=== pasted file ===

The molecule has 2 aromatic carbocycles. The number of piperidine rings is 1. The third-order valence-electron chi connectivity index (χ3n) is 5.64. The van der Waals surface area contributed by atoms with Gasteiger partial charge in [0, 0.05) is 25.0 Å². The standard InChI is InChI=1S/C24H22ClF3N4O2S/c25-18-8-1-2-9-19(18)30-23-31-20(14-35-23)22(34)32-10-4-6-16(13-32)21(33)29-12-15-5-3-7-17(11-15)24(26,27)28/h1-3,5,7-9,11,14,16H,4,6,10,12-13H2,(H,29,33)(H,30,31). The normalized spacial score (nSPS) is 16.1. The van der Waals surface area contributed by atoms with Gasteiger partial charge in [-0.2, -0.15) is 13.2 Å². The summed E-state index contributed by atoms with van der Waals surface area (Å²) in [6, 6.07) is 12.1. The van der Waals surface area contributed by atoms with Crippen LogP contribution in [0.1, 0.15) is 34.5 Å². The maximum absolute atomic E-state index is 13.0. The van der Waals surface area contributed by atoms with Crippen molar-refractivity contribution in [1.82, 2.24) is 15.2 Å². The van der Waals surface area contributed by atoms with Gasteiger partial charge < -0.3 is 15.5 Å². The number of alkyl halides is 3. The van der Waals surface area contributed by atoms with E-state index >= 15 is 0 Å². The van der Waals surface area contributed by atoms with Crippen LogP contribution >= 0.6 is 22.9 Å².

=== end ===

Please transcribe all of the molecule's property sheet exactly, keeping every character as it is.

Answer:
The molecule has 2 aromatic carbocycles. The number of piperidine rings is 1. The third-order valence-electron chi connectivity index (χ3n) is 5.64. The van der Waals surface area contributed by atoms with Gasteiger partial charge in [0, 0.05) is 25.0 Å². The standard InChI is InChI=1S/C24H22ClF3N4O2S/c25-18-8-1-2-9-19(18)30-23-31-20(14-35-23)22(34)32-10-4-6-16(13-32)21(33)29-12-15-5-3-7-17(11-15)24(26,27)28/h1-3,5,7-9,11,14,16H,4,6,10,12-13H2,(H,29,33)(H,30,31). The normalized spacial score (nSPS) is 16.1. The van der Waals surface area contributed by atoms with Gasteiger partial charge in [-0.2, -0.15) is 13.2 Å². The summed E-state index contributed by atoms with van der Waals surface area (Å²) in [6, 6.07) is 12.1. The van der Waals surface area contributed by atoms with Crippen LogP contribution in [0.1, 0.15) is 34.5 Å². The maximum absolute atomic E-state index is 13.0. The van der Waals surface area contributed by atoms with Crippen molar-refractivity contribution in [1.82, 2.24) is 15.2 Å². The van der Waals surface area contributed by atoms with Gasteiger partial charge < -0.3 is 15.5 Å². The number of alkyl halides is 3. The van der Waals surface area contributed by atoms with E-state index >= 15 is 0 Å². The van der Waals surface area contributed by atoms with Crippen LogP contribution >= 0.6 is 22.9 Å².